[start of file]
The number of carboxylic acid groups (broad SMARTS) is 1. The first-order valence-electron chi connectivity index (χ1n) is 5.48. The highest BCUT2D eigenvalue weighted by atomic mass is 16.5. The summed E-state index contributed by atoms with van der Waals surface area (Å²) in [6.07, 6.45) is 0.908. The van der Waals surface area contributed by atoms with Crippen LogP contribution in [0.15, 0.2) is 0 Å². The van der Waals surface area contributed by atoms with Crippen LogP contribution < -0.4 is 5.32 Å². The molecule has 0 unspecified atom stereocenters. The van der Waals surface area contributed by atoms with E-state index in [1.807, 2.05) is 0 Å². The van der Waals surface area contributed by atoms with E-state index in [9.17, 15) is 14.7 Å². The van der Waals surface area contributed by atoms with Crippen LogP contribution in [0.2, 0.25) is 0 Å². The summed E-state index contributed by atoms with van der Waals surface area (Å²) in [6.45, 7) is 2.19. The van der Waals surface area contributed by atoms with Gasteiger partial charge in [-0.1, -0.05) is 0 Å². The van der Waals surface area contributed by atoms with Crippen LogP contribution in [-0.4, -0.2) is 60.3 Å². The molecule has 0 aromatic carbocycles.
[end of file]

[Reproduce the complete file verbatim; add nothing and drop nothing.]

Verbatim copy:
The number of carboxylic acid groups (broad SMARTS) is 1. The first-order valence-electron chi connectivity index (χ1n) is 5.48. The highest BCUT2D eigenvalue weighted by atomic mass is 16.5. The summed E-state index contributed by atoms with van der Waals surface area (Å²) in [6.07, 6.45) is 0.908. The van der Waals surface area contributed by atoms with Crippen LogP contribution in [0.15, 0.2) is 0 Å². The van der Waals surface area contributed by atoms with Crippen LogP contribution < -0.4 is 5.32 Å². The molecule has 0 unspecified atom stereocenters. The van der Waals surface area contributed by atoms with E-state index in [1.807, 2.05) is 0 Å². The van der Waals surface area contributed by atoms with E-state index in [9.17, 15) is 14.7 Å². The van der Waals surface area contributed by atoms with Crippen LogP contribution in [0.2, 0.25) is 0 Å². The summed E-state index contributed by atoms with van der Waals surface area (Å²) in [6.45, 7) is 2.19. The van der Waals surface area contributed by atoms with Gasteiger partial charge in [-0.1, -0.05) is 0 Å². The van der Waals surface area contributed by atoms with Crippen LogP contribution in [-0.4, -0.2) is 60.3 Å². The molecule has 0 aromatic carbocycles.